The Speaker’s Conference welcomes the Government’s support for the Conference recommendation that the Equality Bill, currently going through the Houses of Parliament, should include provisions to require political parties to monitor the diversity of candidates.
However, the Conference felt let down that while the Government "agrees that the distinction drawn by the current legislative framework between mental and physical incapacity of MPs is not sustainable," an amendment to the Constitutional Reform and Governance Bill to repeal Section 141 of the Mental Health Act 1983 has not received equivalent support.
Commenting on the Government response to the Speaker’s Conference report published as a Command Paper on 10 March 2010, Vice Chair of the Speaker’s Conference Anne Begg said:
"We are glad to see the Government so wholeheartedly endorses the need to broaden representation on the grounds of justice, to make Parliament more effective and to enhance its legitimacy by more accurately reflecting the UK electorate.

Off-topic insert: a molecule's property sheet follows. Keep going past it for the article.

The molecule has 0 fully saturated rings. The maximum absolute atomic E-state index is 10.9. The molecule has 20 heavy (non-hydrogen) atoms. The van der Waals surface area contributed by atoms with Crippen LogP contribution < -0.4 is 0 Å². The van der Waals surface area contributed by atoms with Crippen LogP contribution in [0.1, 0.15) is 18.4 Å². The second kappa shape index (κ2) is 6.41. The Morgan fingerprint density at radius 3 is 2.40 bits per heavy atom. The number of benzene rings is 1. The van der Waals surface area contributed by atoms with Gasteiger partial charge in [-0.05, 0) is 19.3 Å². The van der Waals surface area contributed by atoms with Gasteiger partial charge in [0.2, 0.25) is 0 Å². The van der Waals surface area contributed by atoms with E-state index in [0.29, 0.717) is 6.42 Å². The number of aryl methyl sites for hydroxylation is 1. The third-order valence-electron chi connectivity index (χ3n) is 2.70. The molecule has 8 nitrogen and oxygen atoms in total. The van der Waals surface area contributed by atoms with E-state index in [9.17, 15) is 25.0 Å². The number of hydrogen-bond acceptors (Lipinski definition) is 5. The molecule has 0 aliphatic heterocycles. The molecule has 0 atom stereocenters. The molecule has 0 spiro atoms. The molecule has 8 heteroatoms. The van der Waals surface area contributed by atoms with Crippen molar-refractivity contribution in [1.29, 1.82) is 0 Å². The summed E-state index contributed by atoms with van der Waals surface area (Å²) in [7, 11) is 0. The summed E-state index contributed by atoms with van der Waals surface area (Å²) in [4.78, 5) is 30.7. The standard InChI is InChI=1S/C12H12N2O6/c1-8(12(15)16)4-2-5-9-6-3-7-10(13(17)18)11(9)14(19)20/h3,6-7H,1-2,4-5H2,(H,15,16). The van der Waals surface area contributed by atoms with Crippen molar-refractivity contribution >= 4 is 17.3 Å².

"In particular, our call for the political parties to publish monitoring data in relation to candidate selections was recognised by the Government as an important means to better understand the routes candidates from under-represented groups take to election. Monitoring may help to clarify why people from under-represented groups are either not being selected at all, or are selected, in the main, for seats they are unlikely to win. We have been publishing monitoring data provided by the three main Westminster parties to us and would call on all parties to do this themselves as a matter of routine.
"Elsewhere, we would like to have seen more action from the Government on the repeal of Section 141 of the Mental Health Act 1983. This provision, which means that an MP could lose his or her seat if detained under the Mental Health Act for six months or more, embodies attitudes which stigmatise and sap the confidence of people with mental illness. An opportunity to repeal the provision came with the tabling of an amendment to the Constitutional Reform and Governance Bill, but time could not be found to debate it.
"The Government’s response leaves the door open for change in the next Parliament, but we are disappointed that there was apparently not the will to deal with this matter more quickly."
A Speaker’s Conference has been established from time to time to investigate issues relating to the franchise and electoral law. This Speaker’s Conference was tasked with looking at ways to improve Parliamentary Representation particularly with regard to women, people from ethnic minorities, the disabled and Lesbian, Gay, Bisexual and Transgender individuals.